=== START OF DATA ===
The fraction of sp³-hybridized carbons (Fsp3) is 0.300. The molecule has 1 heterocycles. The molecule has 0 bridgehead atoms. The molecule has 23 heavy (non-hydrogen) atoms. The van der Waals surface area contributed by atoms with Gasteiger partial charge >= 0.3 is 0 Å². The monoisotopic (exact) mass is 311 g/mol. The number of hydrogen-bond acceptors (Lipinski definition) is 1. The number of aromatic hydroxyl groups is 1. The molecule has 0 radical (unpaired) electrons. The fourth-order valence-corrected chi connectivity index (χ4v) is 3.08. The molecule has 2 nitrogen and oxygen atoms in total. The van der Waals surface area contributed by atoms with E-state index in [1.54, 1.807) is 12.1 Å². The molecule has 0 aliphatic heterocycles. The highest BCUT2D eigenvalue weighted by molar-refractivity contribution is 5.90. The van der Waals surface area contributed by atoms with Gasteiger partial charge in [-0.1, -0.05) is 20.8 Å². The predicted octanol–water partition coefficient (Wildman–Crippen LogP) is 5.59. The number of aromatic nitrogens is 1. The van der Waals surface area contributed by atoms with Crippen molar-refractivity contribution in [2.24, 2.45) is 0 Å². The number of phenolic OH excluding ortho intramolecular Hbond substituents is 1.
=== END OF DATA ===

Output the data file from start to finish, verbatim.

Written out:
The fraction of sp³-hybridized carbons (Fsp3) is 0.300. The molecule has 1 heterocycles. The molecule has 0 bridgehead atoms. The molecule has 23 heavy (non-hydrogen) atoms. The van der Waals surface area contributed by atoms with Gasteiger partial charge >= 0.3 is 0 Å². The monoisotopic (exact) mass is 311 g/mol. The number of hydrogen-bond acceptors (Lipinski definition) is 1. The number of aromatic hydroxyl groups is 1. The molecule has 0 radical (unpaired) electrons. The fourth-order valence-corrected chi connectivity index (χ4v) is 3.08. The molecule has 2 nitrogen and oxygen atoms in total. The van der Waals surface area contributed by atoms with E-state index in [1.54, 1.807) is 12.1 Å². The molecule has 0 aliphatic heterocycles. The highest BCUT2D eigenvalue weighted by molar-refractivity contribution is 5.90. The van der Waals surface area contributed by atoms with Gasteiger partial charge in [-0.1, -0.05) is 20.8 Å². The predicted octanol–water partition coefficient (Wildman–Crippen LogP) is 5.59. The number of aromatic nitrogens is 1. The van der Waals surface area contributed by atoms with Crippen molar-refractivity contribution in [2.24, 2.45) is 0 Å². The number of phenolic OH excluding ortho intramolecular Hbond substituents is 1.